Obituary for Nicholas John Bausman, son of George and Rachel (Miller) Bausman. Nicholas John’s father, George, was a brother to my g-g-grandfather, Nicholas Bausman Jr.
I received a copy of this obit from my mom; I do not have a citation.
Transcription of obituary:
Warren, Ill., – Final rites for Nicholas Bausman, 68, were at 1 p.m. Monday at the Bartell funeral home in Warren. The Rev. O.E. Mall, pastor of St. Paul’s Lutheran church, officiated. Burial was in Elmwood cemetery.
Bausman died Friday at his home in Shabbona, Ill. Services were conducted at Shabbona Sunday. He was born July 16, 1883, in Warren township, the son of George and Rachel Bausman. He had made his home in this vicinity until about 10 years ago, when he moved to Shabbona.
Surviving are his wife, the former Annie Plath; five daughters, Mrs. Cliff Fox, in California, Mrs. Ralph Luke, of Stockton, Mrs. Frederick Vandre, of Shabbona, Mrs. Harold Snyder, of DeKalb, and Mrs. Charles Bond, of Shabbona; four sons, Sgt. Leo, in Korea, Glenn, of Benton, Wis., Orville, of Lanark, and Alvin, in Nebraska; two sisters, Mrs. Iva Leverton and Mrs. Elmer Pansing, of Warren, and two brothers, George and Jack, of Warren. One son was killed in World war II.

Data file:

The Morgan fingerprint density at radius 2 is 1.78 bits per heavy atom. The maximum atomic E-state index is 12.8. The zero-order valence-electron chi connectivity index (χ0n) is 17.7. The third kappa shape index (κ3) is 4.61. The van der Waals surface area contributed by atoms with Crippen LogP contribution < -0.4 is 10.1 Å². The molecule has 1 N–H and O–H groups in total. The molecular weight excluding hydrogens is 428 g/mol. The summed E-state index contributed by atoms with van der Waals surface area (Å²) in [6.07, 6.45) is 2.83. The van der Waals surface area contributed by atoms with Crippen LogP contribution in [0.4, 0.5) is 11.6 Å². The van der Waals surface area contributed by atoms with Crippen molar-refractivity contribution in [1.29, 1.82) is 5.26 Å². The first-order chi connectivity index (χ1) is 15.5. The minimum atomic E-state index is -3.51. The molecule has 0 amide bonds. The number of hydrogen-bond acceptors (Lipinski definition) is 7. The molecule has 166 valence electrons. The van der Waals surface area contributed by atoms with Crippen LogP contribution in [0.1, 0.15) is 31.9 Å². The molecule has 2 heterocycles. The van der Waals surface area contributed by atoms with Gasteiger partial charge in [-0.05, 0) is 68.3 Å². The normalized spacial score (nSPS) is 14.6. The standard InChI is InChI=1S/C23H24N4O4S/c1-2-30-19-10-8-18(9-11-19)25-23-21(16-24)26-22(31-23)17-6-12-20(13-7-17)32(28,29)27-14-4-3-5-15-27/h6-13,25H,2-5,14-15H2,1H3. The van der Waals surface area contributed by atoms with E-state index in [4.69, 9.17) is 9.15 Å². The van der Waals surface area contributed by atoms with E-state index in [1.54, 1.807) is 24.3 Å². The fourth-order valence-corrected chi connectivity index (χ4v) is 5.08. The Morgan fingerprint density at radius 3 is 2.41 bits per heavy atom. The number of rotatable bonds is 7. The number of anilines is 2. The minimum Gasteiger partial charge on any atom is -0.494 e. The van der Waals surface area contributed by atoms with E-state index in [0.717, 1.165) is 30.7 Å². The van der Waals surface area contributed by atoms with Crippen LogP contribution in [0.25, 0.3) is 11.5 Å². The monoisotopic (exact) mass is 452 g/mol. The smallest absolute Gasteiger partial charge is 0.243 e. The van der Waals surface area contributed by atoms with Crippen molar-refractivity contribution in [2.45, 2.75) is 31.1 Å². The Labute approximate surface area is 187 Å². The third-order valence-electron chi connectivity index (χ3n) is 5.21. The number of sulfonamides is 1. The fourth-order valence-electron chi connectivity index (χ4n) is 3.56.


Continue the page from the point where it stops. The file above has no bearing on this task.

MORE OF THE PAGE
My g-g-grandfather, John B. Davis, committed suicide in 1913 by hanging himself in his barn. His suicide was something that wasn’t discussed because it upset my grandfather. Until I read this article I didn’t realize that 30 years earlier – in 1883 – that John, along with his son Alvin, cut down the body of his nephew, William Davis. William was suffering from a painful illness and hung himself. William’s parents were John’s brother Jacob and Jane (Moyle). (Making William my 1st cousin, 3x removed.)
I imagine that cutting down the body of his nephew would have been extremely traumatic. It’s hard for me to understand how John could have committed suicide 30 years later and left his family to deal with the trauma. Very, very sad.
Below is the inquest determination from the Sept 28 1883 Galena Weekly Gazette article regarding William’s suicide. It was a long article. Instead of the original single column layout, I modified to fit three columns. The transcribed text is broken into paragraphs to make it easier to read.
Transcription of Inquest Results
Suicide at Council Hill Station
The dreadful suicide of Esquire Erhard Dittmar, of Derinda, on Tuesday morning, September 17, was followed up by another case of self murder, which occurred last Sunday morning at Council Hill Station, the unfortunate victim being William Davis, aged 22 years, third son of Jacob Davis, a well known and highly respected carpenter and builder of that township.